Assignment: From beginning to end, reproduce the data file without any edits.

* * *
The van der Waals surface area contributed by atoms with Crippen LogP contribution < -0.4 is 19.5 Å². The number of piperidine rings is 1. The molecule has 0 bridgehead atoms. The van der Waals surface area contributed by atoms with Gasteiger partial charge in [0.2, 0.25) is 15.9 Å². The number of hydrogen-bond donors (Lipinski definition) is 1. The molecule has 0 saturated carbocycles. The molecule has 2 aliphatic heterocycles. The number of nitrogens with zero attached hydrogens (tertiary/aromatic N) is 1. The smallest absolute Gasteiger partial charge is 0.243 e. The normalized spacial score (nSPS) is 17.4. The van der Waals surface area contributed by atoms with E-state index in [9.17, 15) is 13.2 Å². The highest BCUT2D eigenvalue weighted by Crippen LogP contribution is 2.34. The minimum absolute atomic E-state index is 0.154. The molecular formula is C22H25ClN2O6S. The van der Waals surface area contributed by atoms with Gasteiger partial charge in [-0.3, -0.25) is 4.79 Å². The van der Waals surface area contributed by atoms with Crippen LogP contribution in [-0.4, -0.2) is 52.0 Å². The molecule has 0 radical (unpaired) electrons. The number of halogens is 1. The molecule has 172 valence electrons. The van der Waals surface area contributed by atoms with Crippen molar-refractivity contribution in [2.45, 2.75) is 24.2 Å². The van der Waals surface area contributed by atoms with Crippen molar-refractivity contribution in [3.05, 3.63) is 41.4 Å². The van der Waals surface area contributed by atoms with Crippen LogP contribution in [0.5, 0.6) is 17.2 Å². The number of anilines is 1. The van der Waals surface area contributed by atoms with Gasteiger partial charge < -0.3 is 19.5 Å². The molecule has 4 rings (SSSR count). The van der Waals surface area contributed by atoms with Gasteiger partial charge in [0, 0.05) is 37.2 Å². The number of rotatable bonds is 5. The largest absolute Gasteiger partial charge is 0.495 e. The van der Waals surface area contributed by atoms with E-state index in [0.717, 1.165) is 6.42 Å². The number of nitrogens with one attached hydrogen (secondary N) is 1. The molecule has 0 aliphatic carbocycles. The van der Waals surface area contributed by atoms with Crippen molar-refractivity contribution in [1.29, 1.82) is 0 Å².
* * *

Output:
The van der Waals surface area contributed by atoms with Crippen LogP contribution < -0.4 is 19.5 Å². The number of piperidine rings is 1. The molecule has 0 bridgehead atoms. The van der Waals surface area contributed by atoms with Gasteiger partial charge in [0.2, 0.25) is 15.9 Å². The number of hydrogen-bond donors (Lipinski definition) is 1. The molecule has 0 saturated carbocycles. The molecule has 2 aliphatic heterocycles. The number of nitrogens with zero attached hydrogens (tertiary/aromatic N) is 1. The smallest absolute Gasteiger partial charge is 0.243 e. The normalized spacial score (nSPS) is 17.4. The van der Waals surface area contributed by atoms with E-state index in [9.17, 15) is 13.2 Å². The highest BCUT2D eigenvalue weighted by Crippen LogP contribution is 2.34. The minimum absolute atomic E-state index is 0.154. The molecular formula is C22H25ClN2O6S. The van der Waals surface area contributed by atoms with Gasteiger partial charge in [-0.3, -0.25) is 4.79 Å². The van der Waals surface area contributed by atoms with Crippen LogP contribution in [-0.4, -0.2) is 52.0 Å². The molecule has 0 radical (unpaired) electrons. The number of halogens is 1. The molecule has 172 valence electrons. The van der Waals surface area contributed by atoms with Crippen molar-refractivity contribution in [2.45, 2.75) is 24.2 Å². The van der Waals surface area contributed by atoms with Crippen molar-refractivity contribution in [3.05, 3.63) is 41.4 Å². The van der Waals surface area contributed by atoms with Crippen LogP contribution in [0.5, 0.6) is 17.2 Å². The number of anilines is 1. The van der Waals surface area contributed by atoms with Gasteiger partial charge < -0.3 is 19.5 Å². The molecule has 4 rings (SSSR count). The van der Waals surface area contributed by atoms with Gasteiger partial charge in [0, 0.05) is 37.2 Å². The number of rotatable bonds is 5. The largest absolute Gasteiger partial charge is 0.495 e. The van der Waals surface area contributed by atoms with E-state index in [0.717, 1.165) is 6.42 Å². The number of nitrogens with one attached hydrogen (secondary N) is 1. The molecule has 0 aliphatic carbocycles. The van der Waals surface area contributed by atoms with Crippen molar-refractivity contribution in [1.29, 1.82) is 0 Å².